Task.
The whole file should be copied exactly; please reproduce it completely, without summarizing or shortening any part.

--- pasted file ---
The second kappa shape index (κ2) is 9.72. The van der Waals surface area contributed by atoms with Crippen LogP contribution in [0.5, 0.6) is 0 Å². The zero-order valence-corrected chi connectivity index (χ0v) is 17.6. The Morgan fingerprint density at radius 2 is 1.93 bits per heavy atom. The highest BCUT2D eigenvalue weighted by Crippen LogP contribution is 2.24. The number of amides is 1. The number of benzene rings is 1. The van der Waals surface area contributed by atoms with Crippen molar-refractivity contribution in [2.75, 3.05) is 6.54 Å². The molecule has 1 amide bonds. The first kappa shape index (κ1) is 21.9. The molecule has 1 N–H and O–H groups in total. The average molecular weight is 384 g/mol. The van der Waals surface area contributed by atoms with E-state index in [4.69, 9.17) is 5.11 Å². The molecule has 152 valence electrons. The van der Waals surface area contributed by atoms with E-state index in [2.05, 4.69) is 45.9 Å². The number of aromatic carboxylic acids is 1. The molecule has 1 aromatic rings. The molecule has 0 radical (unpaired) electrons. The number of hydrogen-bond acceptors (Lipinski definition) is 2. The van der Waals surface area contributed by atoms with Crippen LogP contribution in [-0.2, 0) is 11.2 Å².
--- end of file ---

The second kappa shape index (κ2) is 9.72. The van der Waals surface area contributed by atoms with Crippen LogP contribution in [0.5, 0.6) is 0 Å². The zero-order valence-corrected chi connectivity index (χ0v) is 17.6. The Morgan fingerprint density at radius 2 is 1.93 bits per heavy atom. The highest BCUT2D eigenvalue weighted by Crippen LogP contribution is 2.24. The number of amides is 1. The number of benzene rings is 1. The van der Waals surface area contributed by atoms with Crippen molar-refractivity contribution in [2.75, 3.05) is 6.54 Å². The molecule has 1 amide bonds. The first kappa shape index (κ1) is 21.9. The molecule has 1 N–H and O–H groups in total. The average molecular weight is 384 g/mol. The van der Waals surface area contributed by atoms with E-state index in [4.69, 9.17) is 5.11 Å². The molecule has 152 valence electrons. The van der Waals surface area contributed by atoms with E-state index in [2.05, 4.69) is 45.9 Å². The number of aromatic carboxylic acids is 1. The molecule has 1 aromatic rings. The molecule has 0 radical (unpaired) electrons. The number of hydrogen-bond acceptors (Lipinski definition) is 2. The van der Waals surface area contributed by atoms with Crippen LogP contribution in [-0.2, 0) is 11.2 Å².